Summary: We tried to put the model outlined below into practice, and immediately found that this architecture wasn’t suited for us. Maybe you don’t have enough data to justify the cost of this approach, or even the size of technical team required to deliver this.
This is a simple ETL pipeline:
Some things to consider when using AWS Glue
- It was difficult to get a developer pipeline set up. ( this could have been from inexperience as well ). Initially, we followed this post from AWS. What worked for us may not work for you. Depending on your organization, testing with AWS credentials may not be an option when developing locally. Docker may be best. I recommend against using the AWS Glue Studio ETL library as we encountered quite a bit of path issues with it. Using Jupyter notebooks was helpful to get started, but became a little bit of a pain point as it seems like we had to move between our spark script ( in CI/CD) and the notebook manually, and had to keep a copy of each.
- That brings me to my second issue, you don’t know what you don’t know. These services seem to be built with the assumption that you’re in the data science space, if you’re not, like me, then it’s difficult to get started. Since these services are quite niche as well, finding information online is currently a bit difficult. I suspect this will get better with time. Just a tip, In order to understand Glue, you need to have foundational knowledge of Python, PySpark, and Apache Spark. Glue also has abstractions for Spark functions, eg: the dynamicFrame class.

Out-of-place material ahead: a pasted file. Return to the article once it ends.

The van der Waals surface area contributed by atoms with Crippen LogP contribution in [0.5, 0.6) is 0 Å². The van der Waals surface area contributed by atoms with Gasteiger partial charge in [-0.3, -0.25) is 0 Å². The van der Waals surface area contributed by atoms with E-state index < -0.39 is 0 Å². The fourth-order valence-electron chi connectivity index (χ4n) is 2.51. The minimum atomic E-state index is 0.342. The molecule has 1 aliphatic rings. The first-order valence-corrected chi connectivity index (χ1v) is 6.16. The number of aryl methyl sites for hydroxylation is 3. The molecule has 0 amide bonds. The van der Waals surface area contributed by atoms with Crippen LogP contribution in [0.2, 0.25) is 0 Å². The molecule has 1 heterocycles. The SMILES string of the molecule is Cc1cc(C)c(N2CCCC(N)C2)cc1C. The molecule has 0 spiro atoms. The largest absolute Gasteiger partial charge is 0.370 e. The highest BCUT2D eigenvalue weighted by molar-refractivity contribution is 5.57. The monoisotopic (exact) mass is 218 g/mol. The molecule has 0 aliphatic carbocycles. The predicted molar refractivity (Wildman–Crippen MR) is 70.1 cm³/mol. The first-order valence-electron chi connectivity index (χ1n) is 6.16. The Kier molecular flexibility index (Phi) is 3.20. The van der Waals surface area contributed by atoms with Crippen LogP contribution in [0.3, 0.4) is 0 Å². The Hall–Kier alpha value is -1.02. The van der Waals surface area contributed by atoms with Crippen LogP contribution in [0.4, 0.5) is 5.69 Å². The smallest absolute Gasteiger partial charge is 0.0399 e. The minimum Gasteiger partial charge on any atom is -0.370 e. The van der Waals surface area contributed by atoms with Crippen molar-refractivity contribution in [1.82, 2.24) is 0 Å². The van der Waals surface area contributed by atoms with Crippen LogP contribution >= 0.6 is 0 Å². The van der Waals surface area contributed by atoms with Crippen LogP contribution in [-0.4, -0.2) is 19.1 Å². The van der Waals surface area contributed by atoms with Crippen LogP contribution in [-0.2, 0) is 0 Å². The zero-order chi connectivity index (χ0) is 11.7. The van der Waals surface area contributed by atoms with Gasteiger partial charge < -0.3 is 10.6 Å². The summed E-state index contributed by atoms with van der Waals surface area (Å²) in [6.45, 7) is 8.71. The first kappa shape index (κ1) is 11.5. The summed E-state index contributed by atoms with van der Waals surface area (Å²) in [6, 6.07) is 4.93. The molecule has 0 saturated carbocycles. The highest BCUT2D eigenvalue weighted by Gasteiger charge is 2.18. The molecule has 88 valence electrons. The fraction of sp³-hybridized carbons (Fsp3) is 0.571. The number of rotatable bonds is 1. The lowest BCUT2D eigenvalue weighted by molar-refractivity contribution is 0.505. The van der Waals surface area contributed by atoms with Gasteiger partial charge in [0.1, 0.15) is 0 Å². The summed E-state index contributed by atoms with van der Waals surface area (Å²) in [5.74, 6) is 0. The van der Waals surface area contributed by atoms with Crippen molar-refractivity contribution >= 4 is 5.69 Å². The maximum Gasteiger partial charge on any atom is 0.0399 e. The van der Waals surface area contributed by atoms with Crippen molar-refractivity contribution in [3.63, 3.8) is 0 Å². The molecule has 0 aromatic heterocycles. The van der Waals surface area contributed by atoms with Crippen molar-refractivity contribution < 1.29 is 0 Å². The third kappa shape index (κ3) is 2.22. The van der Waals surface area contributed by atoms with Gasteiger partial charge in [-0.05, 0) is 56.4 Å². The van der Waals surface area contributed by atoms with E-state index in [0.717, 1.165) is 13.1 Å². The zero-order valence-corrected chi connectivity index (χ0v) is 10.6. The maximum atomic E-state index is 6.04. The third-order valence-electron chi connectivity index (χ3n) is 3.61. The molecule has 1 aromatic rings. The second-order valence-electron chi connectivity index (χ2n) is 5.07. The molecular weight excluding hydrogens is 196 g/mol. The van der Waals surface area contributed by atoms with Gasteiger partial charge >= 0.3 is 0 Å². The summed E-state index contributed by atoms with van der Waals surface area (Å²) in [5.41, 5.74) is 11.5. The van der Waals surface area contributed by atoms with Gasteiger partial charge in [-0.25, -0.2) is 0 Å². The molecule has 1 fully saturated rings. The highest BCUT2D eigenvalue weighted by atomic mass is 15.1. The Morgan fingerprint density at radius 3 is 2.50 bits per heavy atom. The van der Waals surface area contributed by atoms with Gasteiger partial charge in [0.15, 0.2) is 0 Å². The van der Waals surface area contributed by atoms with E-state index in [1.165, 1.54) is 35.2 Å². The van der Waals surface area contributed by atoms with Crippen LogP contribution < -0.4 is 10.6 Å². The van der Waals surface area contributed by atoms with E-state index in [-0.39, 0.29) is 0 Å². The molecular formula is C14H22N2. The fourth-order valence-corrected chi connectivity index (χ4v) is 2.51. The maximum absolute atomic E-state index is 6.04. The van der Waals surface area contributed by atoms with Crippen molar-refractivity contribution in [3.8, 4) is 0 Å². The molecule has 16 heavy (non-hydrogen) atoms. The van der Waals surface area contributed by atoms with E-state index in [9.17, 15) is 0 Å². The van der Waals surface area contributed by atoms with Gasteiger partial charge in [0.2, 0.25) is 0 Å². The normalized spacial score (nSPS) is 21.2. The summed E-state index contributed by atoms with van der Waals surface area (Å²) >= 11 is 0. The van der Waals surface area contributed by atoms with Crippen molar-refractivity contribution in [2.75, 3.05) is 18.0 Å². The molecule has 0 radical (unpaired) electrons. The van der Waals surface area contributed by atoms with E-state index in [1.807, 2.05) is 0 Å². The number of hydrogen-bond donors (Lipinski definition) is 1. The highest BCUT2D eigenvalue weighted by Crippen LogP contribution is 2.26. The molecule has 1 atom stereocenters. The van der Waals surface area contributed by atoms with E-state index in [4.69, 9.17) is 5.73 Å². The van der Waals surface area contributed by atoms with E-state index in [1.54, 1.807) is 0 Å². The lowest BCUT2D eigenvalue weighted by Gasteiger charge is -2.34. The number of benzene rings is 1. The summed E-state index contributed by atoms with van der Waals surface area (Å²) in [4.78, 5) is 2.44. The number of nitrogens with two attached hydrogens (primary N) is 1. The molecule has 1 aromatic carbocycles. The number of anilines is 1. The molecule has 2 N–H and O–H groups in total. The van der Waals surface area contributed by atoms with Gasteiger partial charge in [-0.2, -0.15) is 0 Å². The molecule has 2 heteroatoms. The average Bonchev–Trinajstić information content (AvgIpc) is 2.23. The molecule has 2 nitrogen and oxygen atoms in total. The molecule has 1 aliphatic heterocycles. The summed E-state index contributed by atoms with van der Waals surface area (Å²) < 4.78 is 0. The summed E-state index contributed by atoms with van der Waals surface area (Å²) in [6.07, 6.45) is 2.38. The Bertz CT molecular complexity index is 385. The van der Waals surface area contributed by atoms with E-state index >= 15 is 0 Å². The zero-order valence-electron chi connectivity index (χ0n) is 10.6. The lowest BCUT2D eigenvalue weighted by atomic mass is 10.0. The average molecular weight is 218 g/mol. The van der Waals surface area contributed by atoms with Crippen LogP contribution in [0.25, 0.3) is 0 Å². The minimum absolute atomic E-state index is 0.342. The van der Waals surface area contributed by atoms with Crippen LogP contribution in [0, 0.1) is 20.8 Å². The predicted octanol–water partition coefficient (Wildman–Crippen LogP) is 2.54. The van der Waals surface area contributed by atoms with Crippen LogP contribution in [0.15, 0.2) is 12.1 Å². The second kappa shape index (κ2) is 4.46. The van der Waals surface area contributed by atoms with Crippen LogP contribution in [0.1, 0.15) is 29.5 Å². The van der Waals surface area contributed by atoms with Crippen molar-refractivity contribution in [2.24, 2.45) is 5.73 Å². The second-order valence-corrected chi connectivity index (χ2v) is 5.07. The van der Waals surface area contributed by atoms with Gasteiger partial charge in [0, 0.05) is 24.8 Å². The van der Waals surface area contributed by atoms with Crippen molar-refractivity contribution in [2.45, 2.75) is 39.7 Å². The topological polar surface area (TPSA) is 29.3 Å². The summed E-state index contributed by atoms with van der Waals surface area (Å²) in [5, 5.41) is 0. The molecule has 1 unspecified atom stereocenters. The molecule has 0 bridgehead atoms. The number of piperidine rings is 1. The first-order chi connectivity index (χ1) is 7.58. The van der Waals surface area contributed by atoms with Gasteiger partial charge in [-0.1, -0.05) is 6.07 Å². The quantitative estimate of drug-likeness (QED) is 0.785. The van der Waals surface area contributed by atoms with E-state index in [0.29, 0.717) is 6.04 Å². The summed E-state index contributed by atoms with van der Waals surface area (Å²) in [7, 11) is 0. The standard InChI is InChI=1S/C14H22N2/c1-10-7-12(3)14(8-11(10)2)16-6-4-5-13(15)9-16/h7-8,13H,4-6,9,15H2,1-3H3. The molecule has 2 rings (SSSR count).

- If your data is messy, the abstractions that Glue provides may be insufficient to resolve data issues. In this case you should move between the functions that Glue provides to Spark functions for more flexibility.
- Resolving ambiguous types: As a rule of thumb, I recommend casting fields at the beginning of your script. I had most trouble with Integer Primary key fields from my RDS database, as well as some varchar fields. Glue only supports these datatypes.
data_res1 = myDataSource.resolveChoice( specs=[ ("dbIntColumn", "cast:int") ], transformation_ctx="data_res1")
- Debugging is a bit difficult. There are three places that you need to look for logs when running in scripts in the AWS console. I usually have the three tabs open when debugging and bounce among them.
- Controlling the Tables of the output DB. Glue can actually manage the database schema for you. This is a double edged sword, as depending on how you resolve ambiguous types, it may result in dropped columns or duplicate columns each with it’s own data type. eg, dbIntColumn_int, dbIntColumn_float. If there’s one thing I wish AWS had big and bold in their documentation is the fact that Glue can manage your output tables when using
glueContext.write_dynamic_frame.from_jdbc_conf. There’s no need to create the tables yourself in Redshift, this was a major pain point, especially when using columns that contained JSON data if that data were to be extracted. The Statement that the script would generate would almost always not match our pre-defined schema.
- Lastly, Spend the time and prepare your data. This was the most difficult part and the part that I’ll admit, I didn’t do well, and arguably, the most important. Spend time understanding your data, prepping and cleaning the data as much as possible before embarking on your ETL journey. It can also help you keep your ETL script simple.
That’s a wrap for now,
As you can see, there is still quite a bit for me to learn, but hopefully I outlined enough for things for you to look out for, with the hope that it saves you and your team some time.
Have you used AWS Glue for ETL before? What’s your experience? I would love to hear.
Leave a comment down below.